January Birthstone

Birthstone garnet january


Thought to possess calming and restorative powers.

The name garnet comes from the medieval Latin “granatus,” meaning pomegranate, in reference to the similarity in color. Thousands of years ago, red garnet necklaces adorned the necks of Egypt’s pharaohs, and were entombed with their mummies as prized possessions for the afterlife. In ancient Rome, signet rings with carved garnets were used as seals to stamp the wax that secured important documents. Centuries later, during Roman scholar Pliny’s time (23 to 79 CE), red garnets were among the most widely traded gems. In the Middle Ages (about 475 to 1450 CE), red garnet was favored by clergy and nobility.


Garnets are a set of closely related minerals that form a group, resulting in gemstones in almost every color. Pyrope and almandine range in color from purple to red. Spessartine is found in a variety of oranges and yellows, while andradite is mostly yellow to green. Grossular has perhaps the widest color range of any garnet species, from colorless through yellow to reddish orange and orangy red, to a strong vibrant green called tsavorite.


Typical garnet clarity depends on garnet type. For example, the red garnets almandine, pyrope and rhodolite, typically do not have eye-visible inclusions. Some of the orange garnets like spessartine and hessonite, often have eye-visible inclusions. Because inclusions affect its clarity, hessonite is not often used in jewelry.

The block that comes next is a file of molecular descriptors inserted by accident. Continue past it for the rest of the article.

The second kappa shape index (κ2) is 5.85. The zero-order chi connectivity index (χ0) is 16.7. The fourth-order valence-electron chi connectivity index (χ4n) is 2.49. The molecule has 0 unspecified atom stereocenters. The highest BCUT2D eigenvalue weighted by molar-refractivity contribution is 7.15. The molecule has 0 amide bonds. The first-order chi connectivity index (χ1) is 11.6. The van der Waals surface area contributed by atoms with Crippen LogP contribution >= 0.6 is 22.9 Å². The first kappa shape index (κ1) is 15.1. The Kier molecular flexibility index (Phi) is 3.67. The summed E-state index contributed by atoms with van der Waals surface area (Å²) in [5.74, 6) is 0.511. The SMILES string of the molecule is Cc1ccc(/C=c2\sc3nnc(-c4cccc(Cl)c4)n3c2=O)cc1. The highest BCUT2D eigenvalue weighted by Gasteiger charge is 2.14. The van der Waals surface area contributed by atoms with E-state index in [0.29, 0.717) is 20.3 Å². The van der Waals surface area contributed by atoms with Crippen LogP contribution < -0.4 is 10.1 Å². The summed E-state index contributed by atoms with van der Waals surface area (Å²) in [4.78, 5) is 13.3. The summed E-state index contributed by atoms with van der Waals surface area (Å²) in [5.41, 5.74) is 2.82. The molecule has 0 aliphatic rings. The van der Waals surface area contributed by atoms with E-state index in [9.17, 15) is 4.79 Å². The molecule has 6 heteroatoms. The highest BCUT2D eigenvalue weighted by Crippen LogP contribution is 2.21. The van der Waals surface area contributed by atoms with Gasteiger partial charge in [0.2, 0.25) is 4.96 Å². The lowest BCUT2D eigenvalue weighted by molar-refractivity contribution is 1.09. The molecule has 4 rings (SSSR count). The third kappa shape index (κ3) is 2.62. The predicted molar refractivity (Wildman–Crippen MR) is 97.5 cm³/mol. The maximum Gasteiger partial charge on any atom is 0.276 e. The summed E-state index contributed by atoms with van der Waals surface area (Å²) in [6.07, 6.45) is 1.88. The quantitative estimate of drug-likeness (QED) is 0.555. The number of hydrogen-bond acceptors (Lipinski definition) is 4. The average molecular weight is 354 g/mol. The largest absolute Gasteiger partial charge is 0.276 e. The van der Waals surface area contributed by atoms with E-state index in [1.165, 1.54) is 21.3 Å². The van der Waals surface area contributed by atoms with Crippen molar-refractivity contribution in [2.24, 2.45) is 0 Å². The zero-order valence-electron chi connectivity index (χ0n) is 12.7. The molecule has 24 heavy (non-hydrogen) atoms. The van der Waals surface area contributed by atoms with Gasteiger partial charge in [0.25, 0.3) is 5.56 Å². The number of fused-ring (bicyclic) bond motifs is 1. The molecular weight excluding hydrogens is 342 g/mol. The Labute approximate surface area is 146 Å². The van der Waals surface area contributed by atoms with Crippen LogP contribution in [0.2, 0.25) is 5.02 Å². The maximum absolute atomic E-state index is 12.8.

With many different garnet species, the sources for this gem vary. Idaho produces primarily almandine garnets which can be found throughout the state but the gem quality garnets are only found in northern Idaho. Most tsavorite garnet comes from the East African countries of Tanzania, Kenya and Madagascar. Russia is recognized as the source for high-quality demantoid garnet.


Garnet is rarely treated.

Idaho, Brazil, India, Iran, Kenya,
Madagascar, Myanmar, Namibia,
Pakistan, Russia, Sri Lanka, Tanzania

Garnet group

Mohs Hardness
6.5 to 7.5


All colors


Care and Cleaning
Warm, soapy water is always safe
for cleaning garnets. Ultrasonic
cleaners are usually safe except for
stones that have fractures. Steam
cleaning is not recommended.

Source: The Passion of Colored Gemstones by G.I.A.